Does ADHD Get Worse With Old Age?


I'm curious about the effect of old age on ADHD. Do symptoms tend to level off or get progressively worse with age? Is ADHD linked to Alzheimer's?


ADDitude Answers

Adult ADHD has been widely recognized only in the last dozen years, so, at this point, we only have a little research on how aging impacts ADHD. As a psychologist who has worked with older adults with ADHD, my clinical impression is that symptoms can become more problematic post-retirement. We know that, at every age, structure and routine are helpful in managing ADHD symptoms. But as adults grow older and retire, many of their habits and routines fall away. There is no evidence that ADHD is linked to Alzheimer's, however.

When working with older adults, I advise them to develop and stick to daily and weekly routines. Although some physicians are reluctant to prescribe stimulant medication to older adults, I think it can be used safely and effectively by most older patients as long as they receive a careful medical checkup before starting medication, as the drugs pose higher risks for people with cardiac complications.

Posted by Kathleen Nadeau, Ph.D.

A Reader Answers

I am finding it more difficult with age, I think because now we are also dealing with the problems of aging: forgetfulness, etc. I used to be able to do several things at once, and now I am lucky if I am able to do one. It is strange. Everything takes me such a long time. I also used to be able to switch gears,and now forget it. It's not going to happen.

Posted by pegangel

A Reader Answers

I only realized in the last couple of years that I even HAD ADHD; I was diagnosed about a year ago. But it seems to me that I have more trouble with it now that I am retired and not forced into “someone else’s” schedule.

When my kids were young, their schedules ran me. When I was teaching, the school’s schedule ran me. Now that I am “on my own” schedule-wise, I seem to have more trouble managing that. I’m not sure why.

Posted by Barb912

A Reader Answers

In regard to cognitive impairment, I recently (3 months ago) started using Lumosity on their complimentary limited level because of cognitive questions. I realized that the free version was not enough and finally subscribed for six months to be able to gauge my improvement. My cognitive scores have gone up 73 percent in the last 4 weeks and about 80 percent since the start. I am now taking Concerta as well and that was when I decided to really use this more as a tool. Cognitive abilities (in my opinion) go down because we get tired of trying, not because we get older.

I am now studying investing analysis programs and between the Concerta and forcing myself to train my brain daily, my ability to learn AND retain has improved exponentially.

Posted by dancerman

A Reader Answers

For some of us, this might be related to nutrition. I started taking supplemental vitamins due to a post-surgical situation and noticed a great improvement, especially when I added dissolving B-12 as a “boost” when I begin to feel tired. I get them at the drug store and even keep a packet of them in my handbag.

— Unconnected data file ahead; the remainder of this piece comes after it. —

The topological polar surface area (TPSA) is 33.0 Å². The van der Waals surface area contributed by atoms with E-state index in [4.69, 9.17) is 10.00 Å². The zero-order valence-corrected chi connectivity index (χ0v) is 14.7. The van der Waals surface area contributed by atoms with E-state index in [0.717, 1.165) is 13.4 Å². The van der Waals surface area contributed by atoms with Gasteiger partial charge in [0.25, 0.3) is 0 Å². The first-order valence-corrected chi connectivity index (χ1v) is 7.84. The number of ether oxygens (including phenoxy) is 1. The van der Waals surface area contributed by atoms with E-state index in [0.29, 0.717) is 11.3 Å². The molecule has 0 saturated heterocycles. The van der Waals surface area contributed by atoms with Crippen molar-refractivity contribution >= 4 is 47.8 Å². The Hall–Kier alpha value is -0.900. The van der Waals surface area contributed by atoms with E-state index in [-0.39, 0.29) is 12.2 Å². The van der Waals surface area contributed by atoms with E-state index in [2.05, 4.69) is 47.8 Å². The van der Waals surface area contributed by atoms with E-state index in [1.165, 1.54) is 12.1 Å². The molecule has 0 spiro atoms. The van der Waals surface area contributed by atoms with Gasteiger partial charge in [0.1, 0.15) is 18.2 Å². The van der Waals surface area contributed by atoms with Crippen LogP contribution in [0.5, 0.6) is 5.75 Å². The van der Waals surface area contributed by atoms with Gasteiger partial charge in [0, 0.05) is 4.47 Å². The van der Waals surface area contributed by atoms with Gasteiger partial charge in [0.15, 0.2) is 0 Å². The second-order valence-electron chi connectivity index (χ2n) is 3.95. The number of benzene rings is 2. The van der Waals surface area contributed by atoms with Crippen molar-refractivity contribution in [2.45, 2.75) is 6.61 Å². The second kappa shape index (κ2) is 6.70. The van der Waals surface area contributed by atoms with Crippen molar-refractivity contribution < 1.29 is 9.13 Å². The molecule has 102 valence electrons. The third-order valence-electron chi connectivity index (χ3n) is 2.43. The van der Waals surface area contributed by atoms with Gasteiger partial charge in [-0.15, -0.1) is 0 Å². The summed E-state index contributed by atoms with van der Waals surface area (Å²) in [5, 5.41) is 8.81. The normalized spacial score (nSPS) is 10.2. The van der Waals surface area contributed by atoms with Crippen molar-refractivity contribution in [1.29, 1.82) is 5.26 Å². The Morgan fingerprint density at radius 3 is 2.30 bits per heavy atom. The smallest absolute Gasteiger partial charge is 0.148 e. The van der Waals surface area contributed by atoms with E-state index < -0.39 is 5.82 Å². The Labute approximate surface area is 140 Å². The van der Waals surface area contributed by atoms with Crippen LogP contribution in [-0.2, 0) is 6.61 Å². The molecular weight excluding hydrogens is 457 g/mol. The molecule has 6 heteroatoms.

My doctor pointed out that as we age, the body does not absorb nutrients as it used to, but not everyone’s system is the same, so it may or may not become necessary to supplement.

I take chewable supplements. I am taking Vitafusion Platinum 50+, Vitamin D3, Omega 3, and Power C. I really noticed the difference about two weeks into doing this. It has now been just over a year and all is well.

Talk to your doctor before starting a supplementation program. Read all labels carefully. I did need testing to determine my Vitamin D levels and I also have a thyroid problem, Hashimoto’s Thyroiditis, so I am monitored.

Using Lumosity is great, too! I also play other online sites to challenge my abilities. If you want to keep your brain active, you need to use it for things outside of what is “routine.”

Posted by Dianne in the Desert

A Reader Answers

I’m almost 60 and was diagnosed in my mid-40s. My self-perception is that my impulsiveness, perseveration, and nighttime restlessness have worsened in the past few years. My meds keep my ADHD symptoms down to a dull roar but daily life is frustrating. It seems to take an inordinate amount of energy to fight for mental/behavioral equilibrium during the work day, more so the past few years. But it’s difficult on my wife at home. I think it’s time to see a psychiatrist for med management again. But I’m also starting to look for a life coach to learn better how to cope and react to my own symptoms when they emerge without warning.

Posted by ShuDan54

Read the original ADDConnect discussion here.


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Kathleen Nadeau, Ph.D., is director of the Chesapeake ADHD Center of Maryland in Silver Spring. She is a psychologist who has practiced for over thirty years, specializing in the diagnosis and treatment of ADHD. She has served on the professional advisory boards of both CHADD and ADDA. She is the co-founder of the National Center for Gender Issues in ADHD, a non-profit organization dedicated to serving the needs of girls and women with ADHD. Dr. Nadeau has appeared on the Today Show, the Morning Show, as well as on numerous radio programs is a frequent lecturer both in the US and abroad on topics related to ADHD.
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